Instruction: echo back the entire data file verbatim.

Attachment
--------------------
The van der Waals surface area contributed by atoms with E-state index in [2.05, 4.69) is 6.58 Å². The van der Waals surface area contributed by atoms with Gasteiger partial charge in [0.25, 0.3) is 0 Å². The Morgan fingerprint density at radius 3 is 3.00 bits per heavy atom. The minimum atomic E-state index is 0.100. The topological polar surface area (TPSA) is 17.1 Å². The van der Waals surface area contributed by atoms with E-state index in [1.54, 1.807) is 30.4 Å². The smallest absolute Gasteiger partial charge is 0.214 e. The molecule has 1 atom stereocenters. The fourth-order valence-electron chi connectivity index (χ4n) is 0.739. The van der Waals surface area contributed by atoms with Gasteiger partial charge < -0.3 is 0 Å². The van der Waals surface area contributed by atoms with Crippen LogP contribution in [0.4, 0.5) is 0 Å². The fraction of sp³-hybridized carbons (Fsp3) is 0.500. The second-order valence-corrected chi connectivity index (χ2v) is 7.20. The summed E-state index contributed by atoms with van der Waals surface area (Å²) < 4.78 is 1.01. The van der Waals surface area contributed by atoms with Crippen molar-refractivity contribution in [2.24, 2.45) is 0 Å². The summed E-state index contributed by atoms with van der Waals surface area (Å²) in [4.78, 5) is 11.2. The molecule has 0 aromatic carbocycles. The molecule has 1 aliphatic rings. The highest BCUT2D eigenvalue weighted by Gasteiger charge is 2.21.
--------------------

The van der Waals surface area contributed by atoms with E-state index in [2.05, 4.69) is 6.58 Å². The van der Waals surface area contributed by atoms with Gasteiger partial charge in [0.25, 0.3) is 0 Å². The Morgan fingerprint density at radius 3 is 3.00 bits per heavy atom. The minimum atomic E-state index is 0.100. The topological polar surface area (TPSA) is 17.1 Å². The van der Waals surface area contributed by atoms with E-state index in [1.54, 1.807) is 30.4 Å². The smallest absolute Gasteiger partial charge is 0.214 e. The molecule has 1 atom stereocenters. The fourth-order valence-electron chi connectivity index (χ4n) is 0.739. The van der Waals surface area contributed by atoms with Gasteiger partial charge < -0.3 is 0 Å². The van der Waals surface area contributed by atoms with Crippen LogP contribution in [0.4, 0.5) is 0 Å². The fraction of sp³-hybridized carbons (Fsp3) is 0.500. The second-order valence-corrected chi connectivity index (χ2v) is 7.20. The summed E-state index contributed by atoms with van der Waals surface area (Å²) < 4.78 is 1.01. The van der Waals surface area contributed by atoms with Crippen molar-refractivity contribution in [2.24, 2.45) is 0 Å². The summed E-state index contributed by atoms with van der Waals surface area (Å²) in [4.78, 5) is 11.2. The molecule has 0 aromatic carbocycles. The molecule has 1 aliphatic rings. The highest BCUT2D eigenvalue weighted by Gasteiger charge is 2.21.